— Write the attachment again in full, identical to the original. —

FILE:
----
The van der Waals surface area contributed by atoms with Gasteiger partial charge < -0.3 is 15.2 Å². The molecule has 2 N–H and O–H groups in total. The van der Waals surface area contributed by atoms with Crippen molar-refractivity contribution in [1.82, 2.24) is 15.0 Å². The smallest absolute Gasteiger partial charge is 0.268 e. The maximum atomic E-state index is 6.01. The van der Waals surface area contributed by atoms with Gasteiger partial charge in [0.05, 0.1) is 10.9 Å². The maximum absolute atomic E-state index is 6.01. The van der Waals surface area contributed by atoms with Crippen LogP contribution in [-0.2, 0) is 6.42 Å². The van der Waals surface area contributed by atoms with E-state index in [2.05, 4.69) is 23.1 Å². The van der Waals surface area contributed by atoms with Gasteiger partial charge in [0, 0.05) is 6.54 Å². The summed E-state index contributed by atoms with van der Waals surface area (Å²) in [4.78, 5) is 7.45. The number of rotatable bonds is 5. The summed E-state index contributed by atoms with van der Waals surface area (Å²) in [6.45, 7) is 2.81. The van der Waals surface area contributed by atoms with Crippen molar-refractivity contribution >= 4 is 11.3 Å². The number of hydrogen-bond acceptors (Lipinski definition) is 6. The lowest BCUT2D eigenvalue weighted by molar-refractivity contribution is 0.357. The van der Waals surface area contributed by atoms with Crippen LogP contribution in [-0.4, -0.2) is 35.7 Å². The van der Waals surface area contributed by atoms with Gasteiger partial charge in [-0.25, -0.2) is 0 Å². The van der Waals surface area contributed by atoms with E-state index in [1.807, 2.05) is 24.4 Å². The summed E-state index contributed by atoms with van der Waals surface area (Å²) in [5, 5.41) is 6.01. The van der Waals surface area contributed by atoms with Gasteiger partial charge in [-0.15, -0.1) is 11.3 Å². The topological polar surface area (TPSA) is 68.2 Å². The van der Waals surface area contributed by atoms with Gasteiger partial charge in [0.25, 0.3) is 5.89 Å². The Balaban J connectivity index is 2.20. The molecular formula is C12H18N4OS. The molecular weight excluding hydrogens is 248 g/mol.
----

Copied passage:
The van der Waals surface area contributed by atoms with Gasteiger partial charge < -0.3 is 15.2 Å². The molecule has 2 N–H and O–H groups in total. The van der Waals surface area contributed by atoms with Crippen molar-refractivity contribution in [1.82, 2.24) is 15.0 Å². The smallest absolute Gasteiger partial charge is 0.268 e. The maximum atomic E-state index is 6.01. The van der Waals surface area contributed by atoms with Gasteiger partial charge in [0.05, 0.1) is 10.9 Å². The maximum absolute atomic E-state index is 6.01. The van der Waals surface area contributed by atoms with Crippen LogP contribution in [-0.2, 0) is 6.42 Å². The van der Waals surface area contributed by atoms with E-state index in [2.05, 4.69) is 23.1 Å². The van der Waals surface area contributed by atoms with Gasteiger partial charge in [0, 0.05) is 6.54 Å². The summed E-state index contributed by atoms with van der Waals surface area (Å²) in [4.78, 5) is 7.45. The number of rotatable bonds is 5. The summed E-state index contributed by atoms with van der Waals surface area (Å²) in [6.45, 7) is 2.81. The van der Waals surface area contributed by atoms with Crippen molar-refractivity contribution >= 4 is 11.3 Å². The number of hydrogen-bond acceptors (Lipinski definition) is 6. The lowest BCUT2D eigenvalue weighted by molar-refractivity contribution is 0.357. The van der Waals surface area contributed by atoms with Crippen LogP contribution in [-0.4, -0.2) is 35.7 Å². The van der Waals surface area contributed by atoms with Gasteiger partial charge in [-0.25, -0.2) is 0 Å². The van der Waals surface area contributed by atoms with E-state index in [1.807, 2.05) is 24.4 Å². The summed E-state index contributed by atoms with van der Waals surface area (Å²) in [5, 5.41) is 6.01. The van der Waals surface area contributed by atoms with Gasteiger partial charge in [-0.15, -0.1) is 11.3 Å². The topological polar surface area (TPSA) is 68.2 Å². The van der Waals surface area contributed by atoms with Gasteiger partial charge in [0.25, 0.3) is 5.89 Å². The Balaban J connectivity index is 2.20. The molecular formula is C12H18N4OS. The molecular weight excluding hydrogens is 248 g/mol.